Sermon Nov 8 2014

I want to start by asking you a question: how would you feel if this service today had been led by a robot? if the words and the music had been machine generated? How would you feel if your rabbi were a robot? (Now some of you may think that you already have a robot for a rabbi – not in this community of course – but you know what I mean). You could programme a machine to lead services, to give sermons, Rabbi Google can teach you about Judaism even now. Your robot rabbi could listen and talk to you if you had a pastoral problem. Machines can do all these things already.

In fact in Germany they have just unveiled a robot-priest in the Protestant Church called – can you guess? – “BlessU-2”. It has a touch-screen chest, two arms and a head. You can choose to be blessed in German, English, French, Spanish or Polish. You can choose a male or female voice. The robot pastor raises its arms, flashes lights, and recites the Biblical verse “May God bless you and protect you” (it doesn’t sound like a Dalek – but as I’m not a robot it’s the best I can do). If you want you can press the screen and get a print-out of the words. In case of malfunction or breakdown, the Church has invested in a backup robot. ‘O brave new world, That has such pastors in it’ (as Shakespeare didn’t say).

This may be the future – who knows? –  but the point of the church’s experiment is to provoke debate, which it has done. We all know – or think we know – the difference between a machine and a person, even if we sometimes end up treating other people as machines. But what does it mean to be human? We talk, casually, about the ‘human spirit’ but it is a mystery, this thing we call consciousness. The Book of Genesis tries to capture the extraordinary nature of what it means to be a person, to be alive, to be animated (that word of course is from the Latin, ‘spirit’). In the Biblical myth, the inanimate, as-yet-not-quite-human, Adam,  made of dust, inert matter, Adamah, becomes a nefesh chaya , a living being,  by having the breath of life breathed into it by the divine spirit (Genesis 2:7). That’s one, poetic, way of imagining what a human being is.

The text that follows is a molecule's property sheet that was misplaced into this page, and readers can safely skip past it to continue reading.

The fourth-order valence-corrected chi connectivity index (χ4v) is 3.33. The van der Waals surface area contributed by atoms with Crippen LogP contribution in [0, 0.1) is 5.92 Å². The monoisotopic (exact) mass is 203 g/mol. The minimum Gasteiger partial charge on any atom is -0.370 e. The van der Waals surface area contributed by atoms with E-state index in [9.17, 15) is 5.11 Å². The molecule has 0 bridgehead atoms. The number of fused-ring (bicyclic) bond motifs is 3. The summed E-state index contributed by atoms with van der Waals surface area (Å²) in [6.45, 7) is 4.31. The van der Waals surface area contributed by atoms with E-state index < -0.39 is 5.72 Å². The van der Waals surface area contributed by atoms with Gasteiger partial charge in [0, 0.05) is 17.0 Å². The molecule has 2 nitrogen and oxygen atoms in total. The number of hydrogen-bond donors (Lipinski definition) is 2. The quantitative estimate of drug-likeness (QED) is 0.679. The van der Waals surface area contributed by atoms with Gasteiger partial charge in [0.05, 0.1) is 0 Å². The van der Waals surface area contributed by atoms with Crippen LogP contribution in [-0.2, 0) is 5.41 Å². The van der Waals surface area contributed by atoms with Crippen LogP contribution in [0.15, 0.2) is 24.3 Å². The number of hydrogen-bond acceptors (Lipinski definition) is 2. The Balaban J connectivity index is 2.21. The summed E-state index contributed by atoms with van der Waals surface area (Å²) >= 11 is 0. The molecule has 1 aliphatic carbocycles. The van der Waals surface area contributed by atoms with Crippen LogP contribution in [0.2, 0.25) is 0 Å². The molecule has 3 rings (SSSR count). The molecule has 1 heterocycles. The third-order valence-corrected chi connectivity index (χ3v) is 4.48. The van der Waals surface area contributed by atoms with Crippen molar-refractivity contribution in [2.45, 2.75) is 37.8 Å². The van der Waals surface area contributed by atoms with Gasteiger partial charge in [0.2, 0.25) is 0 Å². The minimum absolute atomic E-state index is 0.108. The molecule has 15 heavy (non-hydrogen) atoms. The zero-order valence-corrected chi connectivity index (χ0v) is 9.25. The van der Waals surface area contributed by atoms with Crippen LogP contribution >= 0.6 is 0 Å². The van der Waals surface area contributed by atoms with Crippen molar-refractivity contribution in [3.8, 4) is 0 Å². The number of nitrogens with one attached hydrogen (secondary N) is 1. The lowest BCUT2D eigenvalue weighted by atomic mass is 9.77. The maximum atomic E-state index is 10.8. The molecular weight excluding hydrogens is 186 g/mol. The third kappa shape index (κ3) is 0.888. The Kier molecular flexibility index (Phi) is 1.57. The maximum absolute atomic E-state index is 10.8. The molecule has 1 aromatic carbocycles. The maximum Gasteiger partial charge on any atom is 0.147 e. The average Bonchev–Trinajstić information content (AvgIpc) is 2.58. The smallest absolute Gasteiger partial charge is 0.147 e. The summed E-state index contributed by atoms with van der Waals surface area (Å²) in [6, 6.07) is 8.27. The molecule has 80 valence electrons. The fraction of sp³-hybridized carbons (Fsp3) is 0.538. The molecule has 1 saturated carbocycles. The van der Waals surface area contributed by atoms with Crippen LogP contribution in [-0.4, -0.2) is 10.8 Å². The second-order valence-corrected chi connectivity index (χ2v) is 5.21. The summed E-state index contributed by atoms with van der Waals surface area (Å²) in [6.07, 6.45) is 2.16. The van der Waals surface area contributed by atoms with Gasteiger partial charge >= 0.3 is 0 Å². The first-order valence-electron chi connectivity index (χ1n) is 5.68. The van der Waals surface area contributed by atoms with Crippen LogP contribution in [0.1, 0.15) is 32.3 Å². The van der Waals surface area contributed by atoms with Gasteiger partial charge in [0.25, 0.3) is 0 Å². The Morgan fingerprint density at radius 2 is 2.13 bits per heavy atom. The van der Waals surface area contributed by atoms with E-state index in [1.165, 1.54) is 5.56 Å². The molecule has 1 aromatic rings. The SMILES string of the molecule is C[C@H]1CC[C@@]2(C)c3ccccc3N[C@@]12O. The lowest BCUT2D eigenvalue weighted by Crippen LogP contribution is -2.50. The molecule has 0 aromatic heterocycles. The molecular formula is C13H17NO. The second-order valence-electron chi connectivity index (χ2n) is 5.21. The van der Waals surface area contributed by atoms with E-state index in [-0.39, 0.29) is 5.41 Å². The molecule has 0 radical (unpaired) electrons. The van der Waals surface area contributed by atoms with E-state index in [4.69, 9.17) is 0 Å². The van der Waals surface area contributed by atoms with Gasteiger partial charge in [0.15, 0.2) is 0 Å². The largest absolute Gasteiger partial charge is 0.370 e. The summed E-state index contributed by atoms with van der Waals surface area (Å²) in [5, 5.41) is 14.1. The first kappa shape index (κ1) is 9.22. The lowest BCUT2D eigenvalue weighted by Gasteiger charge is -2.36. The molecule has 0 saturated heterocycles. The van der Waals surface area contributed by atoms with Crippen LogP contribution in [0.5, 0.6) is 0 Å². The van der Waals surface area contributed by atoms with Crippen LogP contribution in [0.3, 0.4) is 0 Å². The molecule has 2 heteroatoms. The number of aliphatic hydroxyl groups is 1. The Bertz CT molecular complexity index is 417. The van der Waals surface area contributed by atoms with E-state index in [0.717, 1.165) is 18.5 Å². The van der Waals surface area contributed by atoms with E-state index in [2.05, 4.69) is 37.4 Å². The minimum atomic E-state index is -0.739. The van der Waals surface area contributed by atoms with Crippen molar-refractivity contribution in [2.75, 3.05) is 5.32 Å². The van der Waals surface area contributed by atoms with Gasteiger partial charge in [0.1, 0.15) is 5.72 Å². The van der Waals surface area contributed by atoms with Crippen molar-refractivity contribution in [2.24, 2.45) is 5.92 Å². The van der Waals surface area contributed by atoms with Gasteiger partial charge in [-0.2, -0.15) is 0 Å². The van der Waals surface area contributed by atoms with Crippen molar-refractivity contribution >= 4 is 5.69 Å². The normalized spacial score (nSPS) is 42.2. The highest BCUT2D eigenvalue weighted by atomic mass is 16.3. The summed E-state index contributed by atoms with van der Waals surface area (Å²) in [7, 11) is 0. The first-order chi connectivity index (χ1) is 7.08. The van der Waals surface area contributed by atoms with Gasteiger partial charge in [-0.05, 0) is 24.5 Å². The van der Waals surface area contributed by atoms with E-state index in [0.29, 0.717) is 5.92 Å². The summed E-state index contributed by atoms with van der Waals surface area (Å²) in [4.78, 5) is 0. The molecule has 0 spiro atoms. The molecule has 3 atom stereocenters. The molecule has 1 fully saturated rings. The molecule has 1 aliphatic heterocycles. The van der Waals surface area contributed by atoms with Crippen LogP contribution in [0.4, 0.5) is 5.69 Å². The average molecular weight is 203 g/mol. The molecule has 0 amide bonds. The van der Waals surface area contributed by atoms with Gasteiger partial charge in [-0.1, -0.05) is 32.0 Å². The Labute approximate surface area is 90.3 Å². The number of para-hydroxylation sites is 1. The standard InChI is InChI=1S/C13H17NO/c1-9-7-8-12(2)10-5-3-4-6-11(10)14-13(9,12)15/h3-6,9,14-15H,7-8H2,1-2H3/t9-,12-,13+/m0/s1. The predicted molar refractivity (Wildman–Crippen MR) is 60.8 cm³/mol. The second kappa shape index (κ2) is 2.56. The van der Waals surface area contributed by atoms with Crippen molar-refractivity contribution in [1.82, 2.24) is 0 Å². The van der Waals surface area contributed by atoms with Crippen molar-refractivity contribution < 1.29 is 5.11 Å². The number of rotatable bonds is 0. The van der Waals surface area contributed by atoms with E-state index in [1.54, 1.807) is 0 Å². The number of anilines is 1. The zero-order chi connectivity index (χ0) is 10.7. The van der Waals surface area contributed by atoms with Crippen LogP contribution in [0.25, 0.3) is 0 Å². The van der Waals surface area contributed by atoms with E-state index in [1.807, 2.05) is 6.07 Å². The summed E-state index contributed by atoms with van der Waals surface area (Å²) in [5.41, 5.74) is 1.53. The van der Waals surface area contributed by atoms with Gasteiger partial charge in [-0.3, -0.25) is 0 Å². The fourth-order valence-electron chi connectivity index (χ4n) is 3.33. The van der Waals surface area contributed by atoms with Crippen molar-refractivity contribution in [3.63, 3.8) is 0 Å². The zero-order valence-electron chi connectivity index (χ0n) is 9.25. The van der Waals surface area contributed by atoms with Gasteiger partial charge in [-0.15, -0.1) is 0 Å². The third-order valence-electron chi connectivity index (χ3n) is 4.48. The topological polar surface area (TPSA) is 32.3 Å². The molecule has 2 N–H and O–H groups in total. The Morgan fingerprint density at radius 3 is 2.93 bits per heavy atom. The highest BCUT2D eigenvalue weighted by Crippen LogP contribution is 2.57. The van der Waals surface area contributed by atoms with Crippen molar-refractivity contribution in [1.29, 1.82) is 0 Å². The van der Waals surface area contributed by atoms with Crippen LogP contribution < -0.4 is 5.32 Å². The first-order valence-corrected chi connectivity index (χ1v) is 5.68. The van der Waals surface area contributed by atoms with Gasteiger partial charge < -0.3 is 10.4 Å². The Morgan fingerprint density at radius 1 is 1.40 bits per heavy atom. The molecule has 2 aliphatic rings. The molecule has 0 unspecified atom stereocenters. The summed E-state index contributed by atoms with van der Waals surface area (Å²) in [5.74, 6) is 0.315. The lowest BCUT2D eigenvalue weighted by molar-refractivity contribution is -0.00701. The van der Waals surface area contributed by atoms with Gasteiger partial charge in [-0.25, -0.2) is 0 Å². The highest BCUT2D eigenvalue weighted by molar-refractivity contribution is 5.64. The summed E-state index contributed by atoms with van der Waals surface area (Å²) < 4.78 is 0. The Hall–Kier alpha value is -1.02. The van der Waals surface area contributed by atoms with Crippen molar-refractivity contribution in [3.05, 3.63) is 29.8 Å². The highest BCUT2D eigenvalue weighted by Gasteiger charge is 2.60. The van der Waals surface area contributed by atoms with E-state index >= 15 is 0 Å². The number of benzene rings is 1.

But in spite of all the amazing neuroscience and genetic understanding and the insights from biology and chemistry, and all the knowledge we have about what makes a human being human, what still remains elusive is the problem, the philosophers call it the ‘hard problem’, of what consciousness is, what this human spirit in us is. I think this is going to remain a tantalising question for a long time yet: apart from these amazing neural connections up here, in this ‘three pounds of jelly’, as the great neurologist Oliver Sacks once called the brain, what is it that makes us an aware, spirited human being?  Whatever this mysterious  essence is, it does define the difference between us and a robot, however sophisticated a machine that is, however many millions of calculations per second it can make. We can live in awe of what humanity can now build. Our smartphones are smarter than us. That’s awesome. But it is nothing like the awe of what it is to be human, a living being.

Did you notice in Beattie’s Torah portion the verse that describes the qualities of Joshua, Moses’ successor? The text says that Moses is told “Take Joshua, the son of Nun, a man who has spirit in him – ruach- and place your hand upon him…and give him instructions in the sight of the whole community…” (Numbers 27:18-20). This is a bit puzzling if you think about it. Surely everyone has ruach in them – spirit. This is what makes them human – the spirit animating human flesh. The poetry of the earliest verses of Genesis (1:2) describes the spirit of God – the ruach Elohim – generating, animating, all of life, moving through all creation, breathing life into us too. Ruach  means breath, and wind, and spirit. It’s tangible and it’s intangible, it’s the energy that keeps everything going and it’s a metaphor for the energy that keeps everything going. So what is the text inviting us to think about when it describes the next leader of the community after Moses as a person who has ruach, spirit, in them?